The City moves the cultural event to the far end of the building where it will not be seen or heard by the production. The City has to erect a tent to accommodate the overflow of the event, but the production is willing to pay for it. The City is amenable to this, since the problem was created on their end. This may be the best solution, and cost the production the least amount of money. Most importantly, it is a compromise that both parties can live with and will not create permanent ill-will.

The point of the example above is: There has to be a solution to every production issue, so something HAS to and WILL be worked out. It may take money, it will take effort, and the goal should always be that both parties are open to the compromise. Secondly, the example shows how one piece of the puzzle brings on complications that can affect the entire film.

While this is a fictional example, these situations have occurred countless times on film sets, as well as countless others, such as:
o The production has to shoot out all of the scenes with an actress before she shaves her head for later scenes, and the director is adamant that this not be simulated.
o A director has it in his contract that the film is shot sequentially (each scene in order). In this scenario, moving the schedule around is next to impossible.
o A location has to be completed before moving the company to a stage for the remainder of the film. Once on stage, it is extremely costly to go back on location. This can also have to do with eminent changes of seasons.

Producers and directors need to become as familiar with the schedule as the first AD, since it will dictate the tempo and rhythm of each filming day, as well as the period of principal photography as a whole. The two elements beyond the control of any filmmaker is weather and an accident or illness, but it is the well-prepared producer with complete knowledge of the scheduling possibilities who will be less disrupted than the production that is just winging it.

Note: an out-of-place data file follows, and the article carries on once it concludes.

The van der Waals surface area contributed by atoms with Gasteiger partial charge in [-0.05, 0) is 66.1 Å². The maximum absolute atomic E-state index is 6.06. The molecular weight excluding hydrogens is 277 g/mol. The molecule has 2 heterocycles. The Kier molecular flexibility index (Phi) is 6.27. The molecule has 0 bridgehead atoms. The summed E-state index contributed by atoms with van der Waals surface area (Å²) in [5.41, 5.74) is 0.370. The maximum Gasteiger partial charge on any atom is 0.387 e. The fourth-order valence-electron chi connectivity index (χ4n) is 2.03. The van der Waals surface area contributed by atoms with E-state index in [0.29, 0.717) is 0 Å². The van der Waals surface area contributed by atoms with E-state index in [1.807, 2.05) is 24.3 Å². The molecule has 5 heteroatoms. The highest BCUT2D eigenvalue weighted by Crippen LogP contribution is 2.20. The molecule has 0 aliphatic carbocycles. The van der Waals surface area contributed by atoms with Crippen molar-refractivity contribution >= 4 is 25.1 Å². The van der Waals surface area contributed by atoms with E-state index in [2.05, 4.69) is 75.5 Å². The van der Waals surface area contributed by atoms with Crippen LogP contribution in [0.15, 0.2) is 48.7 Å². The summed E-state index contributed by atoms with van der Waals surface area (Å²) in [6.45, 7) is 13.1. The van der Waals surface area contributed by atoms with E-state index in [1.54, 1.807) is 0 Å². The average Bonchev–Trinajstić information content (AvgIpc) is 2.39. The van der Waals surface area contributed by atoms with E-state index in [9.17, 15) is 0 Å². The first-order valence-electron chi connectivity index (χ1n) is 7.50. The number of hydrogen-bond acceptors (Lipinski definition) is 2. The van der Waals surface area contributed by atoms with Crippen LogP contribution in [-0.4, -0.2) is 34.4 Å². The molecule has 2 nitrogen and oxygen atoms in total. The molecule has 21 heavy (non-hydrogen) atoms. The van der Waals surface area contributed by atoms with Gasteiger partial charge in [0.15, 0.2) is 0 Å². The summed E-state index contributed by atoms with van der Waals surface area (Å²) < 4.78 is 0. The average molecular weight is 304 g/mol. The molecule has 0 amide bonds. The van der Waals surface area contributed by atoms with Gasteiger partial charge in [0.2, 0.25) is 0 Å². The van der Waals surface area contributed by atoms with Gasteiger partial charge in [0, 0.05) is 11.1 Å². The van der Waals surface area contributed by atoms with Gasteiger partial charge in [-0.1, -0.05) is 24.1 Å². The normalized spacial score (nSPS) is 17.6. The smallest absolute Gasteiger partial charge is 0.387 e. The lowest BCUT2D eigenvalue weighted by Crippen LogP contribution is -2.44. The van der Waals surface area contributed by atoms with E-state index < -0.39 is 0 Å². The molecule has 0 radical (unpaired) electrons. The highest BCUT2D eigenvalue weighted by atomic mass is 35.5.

The real genius in scheduling, however, comes with figuring the most economic and strategic way in which to shoot a picture. Many directors and actors would prefer to shoot in sequence, or exactly as the script is written, since it helps the performances build and can lead to a natural flow in the storytelling.

The luxury that affords sequential shooting is rare in this era of location filming, because it always most economical to ‘shoot out’ a location, rather than film there for one period, go away and have to return to finish the movie. There is also the question of exterior shooting and weather issues, and the potential cover of interiors or stage work to substitute for work postponed or delayed by bad weather. (All production should have one or more ‘cover sets’ prepared, in case of weather. These are either sets that are built and on hold until the end of production, or an easy location that can be dressed quickly and is easy to access on a moment’s notice).

The first AD must take all these factors into consideration when making out the schedule, including the availability of actors. Common practice dictates that actors be carried for as little time as possible on a show, because under their deals they are paid on either a daily or weekly basis. Holding an actor for several weeks waiting for a scene to be shot can prove expensive, and in a large cast this potential problem can present itself several times over.